The Angling Trust is also aware that cormorant and goosander predation have increased significantly, particularly on the Upper Severn, and as you know we are campaigning for greater freedom for angling clubs and riparian owners to control these avian predators. We hope that there will be an announcement about this soon.
However, we believe that the fish populations should be able to withstand both floods and predation and that the root causes of the decline are not being tackled at anything like the scale or speed required for a fishery of this size and importance. There needs to be a proper assessment of the water quality in this river system and the availability and accessibility of habitat for fish to spawn and hide from floods and predators.
I am therefore calling on the Environment Agency to carry out such an assessment and to draw up a Fishery Action Plan to restore coarse fish stocks in the river. I would imagine that the catchment walkover studies carried out to help with delivery of the Water Framework Directive would provide a list of actions required to address diffuse pollution and other issues in the Severn and that these would form the basis of the Plan. We would be very happy to facilitate consultation with our membership and we will do all we can to encourage them to help with its delivery.
I am aware that the Severn Rivers Trust is planning to install roach spawning boards, a project that might help that one species in the future. Our members have already committed to helping with that project. However, the Rivers Trust does not have the necessary resources at the moment to carry out the scale of work required to get this river back on the road to recovery. Once the Fishery Action Plan has been completed, we would support substantial partnership funding from the Environment Agency being provided to the Rivers Trust to support delivery of the plan.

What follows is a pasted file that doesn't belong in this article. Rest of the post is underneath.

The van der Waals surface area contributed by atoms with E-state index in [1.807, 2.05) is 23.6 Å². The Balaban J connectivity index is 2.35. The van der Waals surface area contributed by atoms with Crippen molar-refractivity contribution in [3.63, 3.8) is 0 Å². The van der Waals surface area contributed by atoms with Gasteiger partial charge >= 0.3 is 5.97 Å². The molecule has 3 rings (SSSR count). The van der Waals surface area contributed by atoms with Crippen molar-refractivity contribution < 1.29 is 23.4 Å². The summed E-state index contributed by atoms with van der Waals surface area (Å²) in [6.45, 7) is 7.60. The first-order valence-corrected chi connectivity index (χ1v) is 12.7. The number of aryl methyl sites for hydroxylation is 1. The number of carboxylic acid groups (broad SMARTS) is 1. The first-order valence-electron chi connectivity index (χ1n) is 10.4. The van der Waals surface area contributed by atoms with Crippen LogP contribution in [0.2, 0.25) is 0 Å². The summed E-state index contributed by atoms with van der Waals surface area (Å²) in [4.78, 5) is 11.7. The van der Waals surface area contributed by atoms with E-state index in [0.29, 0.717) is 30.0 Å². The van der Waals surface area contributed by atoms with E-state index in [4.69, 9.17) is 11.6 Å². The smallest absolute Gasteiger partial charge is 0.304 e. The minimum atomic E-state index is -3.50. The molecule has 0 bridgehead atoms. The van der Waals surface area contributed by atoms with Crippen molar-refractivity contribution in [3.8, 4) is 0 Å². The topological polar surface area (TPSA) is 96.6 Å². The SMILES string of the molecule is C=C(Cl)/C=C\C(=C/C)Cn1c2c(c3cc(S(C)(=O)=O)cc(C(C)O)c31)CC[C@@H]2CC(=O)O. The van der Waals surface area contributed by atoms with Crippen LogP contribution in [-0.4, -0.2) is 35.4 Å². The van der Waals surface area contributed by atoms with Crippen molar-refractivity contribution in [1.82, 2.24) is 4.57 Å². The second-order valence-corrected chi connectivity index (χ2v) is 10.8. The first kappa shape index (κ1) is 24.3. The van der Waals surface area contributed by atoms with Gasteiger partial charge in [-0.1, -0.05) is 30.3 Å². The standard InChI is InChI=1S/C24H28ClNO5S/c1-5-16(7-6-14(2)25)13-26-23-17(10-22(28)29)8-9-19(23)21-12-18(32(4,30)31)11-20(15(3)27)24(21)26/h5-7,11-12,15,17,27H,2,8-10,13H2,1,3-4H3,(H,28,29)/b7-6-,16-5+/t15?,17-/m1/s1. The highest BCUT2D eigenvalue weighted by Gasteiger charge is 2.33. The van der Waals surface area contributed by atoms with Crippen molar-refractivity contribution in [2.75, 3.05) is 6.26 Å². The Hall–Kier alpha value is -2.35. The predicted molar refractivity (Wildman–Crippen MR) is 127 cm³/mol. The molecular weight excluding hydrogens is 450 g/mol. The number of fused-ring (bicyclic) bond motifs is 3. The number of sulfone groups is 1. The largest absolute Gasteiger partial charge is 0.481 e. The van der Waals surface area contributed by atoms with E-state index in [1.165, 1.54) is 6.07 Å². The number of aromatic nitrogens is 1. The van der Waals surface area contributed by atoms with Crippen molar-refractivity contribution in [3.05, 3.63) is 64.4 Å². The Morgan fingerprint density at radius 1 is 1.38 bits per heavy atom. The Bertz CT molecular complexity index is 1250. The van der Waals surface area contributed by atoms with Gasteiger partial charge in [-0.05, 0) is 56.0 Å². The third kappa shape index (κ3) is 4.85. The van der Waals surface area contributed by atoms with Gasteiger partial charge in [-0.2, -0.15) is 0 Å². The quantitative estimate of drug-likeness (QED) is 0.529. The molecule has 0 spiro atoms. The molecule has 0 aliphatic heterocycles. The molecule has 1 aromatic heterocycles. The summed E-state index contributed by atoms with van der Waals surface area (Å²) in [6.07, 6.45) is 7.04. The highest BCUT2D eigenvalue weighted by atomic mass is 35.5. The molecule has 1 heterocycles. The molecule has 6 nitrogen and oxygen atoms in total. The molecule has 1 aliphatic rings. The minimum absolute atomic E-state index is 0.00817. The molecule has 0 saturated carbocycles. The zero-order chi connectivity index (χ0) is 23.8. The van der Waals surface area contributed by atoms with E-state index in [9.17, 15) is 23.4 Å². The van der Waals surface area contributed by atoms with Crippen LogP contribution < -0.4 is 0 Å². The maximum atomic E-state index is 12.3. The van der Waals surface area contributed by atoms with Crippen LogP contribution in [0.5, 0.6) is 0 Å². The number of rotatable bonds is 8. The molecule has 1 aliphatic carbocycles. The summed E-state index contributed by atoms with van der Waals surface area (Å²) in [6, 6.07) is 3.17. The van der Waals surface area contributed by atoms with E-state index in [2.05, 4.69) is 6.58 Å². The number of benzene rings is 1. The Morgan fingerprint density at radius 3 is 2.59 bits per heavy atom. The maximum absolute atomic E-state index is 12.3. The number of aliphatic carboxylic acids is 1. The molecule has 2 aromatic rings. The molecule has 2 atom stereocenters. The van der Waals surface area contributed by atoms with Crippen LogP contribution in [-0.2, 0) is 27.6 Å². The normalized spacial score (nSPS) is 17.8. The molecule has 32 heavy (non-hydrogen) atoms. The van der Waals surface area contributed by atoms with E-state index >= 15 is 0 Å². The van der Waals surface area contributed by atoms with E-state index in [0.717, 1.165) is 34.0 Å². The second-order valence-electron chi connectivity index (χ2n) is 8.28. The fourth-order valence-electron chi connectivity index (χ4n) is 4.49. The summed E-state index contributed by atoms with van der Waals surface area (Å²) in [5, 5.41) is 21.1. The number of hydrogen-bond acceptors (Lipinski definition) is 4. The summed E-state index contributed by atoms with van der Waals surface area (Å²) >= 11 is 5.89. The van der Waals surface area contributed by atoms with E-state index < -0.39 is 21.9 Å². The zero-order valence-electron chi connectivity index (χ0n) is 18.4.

All this will take time. Many of our member clubs are losing members, day ticket and tackle sales on a daily basis and they do not have time to wait. These are important rural businesses and they rely on healthy fish stocks to continue employing staff and providing benefits to the local economy and to people and communities.
Therefore we urge the Environment Agency to stock fish to the upper river and the Teme to compensate for those that might have been lost in the floods, which would do something to restore stocks in the short term.
If you would like to discuss this with me, then please do not hesitate to get in touch. I would however welcome a written reply to this letter, as our members will be keen to know what action is going to be taken to address the current situation.
Given your previous experience as Head of Fisheries, I won’t need to remind you of the Agency’s statutory duty to “maintain, improve and develop fisheries” on behalf of the millions of anglers who pay their rod licences each year. They are keen to know how those substantial funds are to be used to restore their fisheries, the capital value of which will be affected by further inaction.
Angling Trust & Fish Legal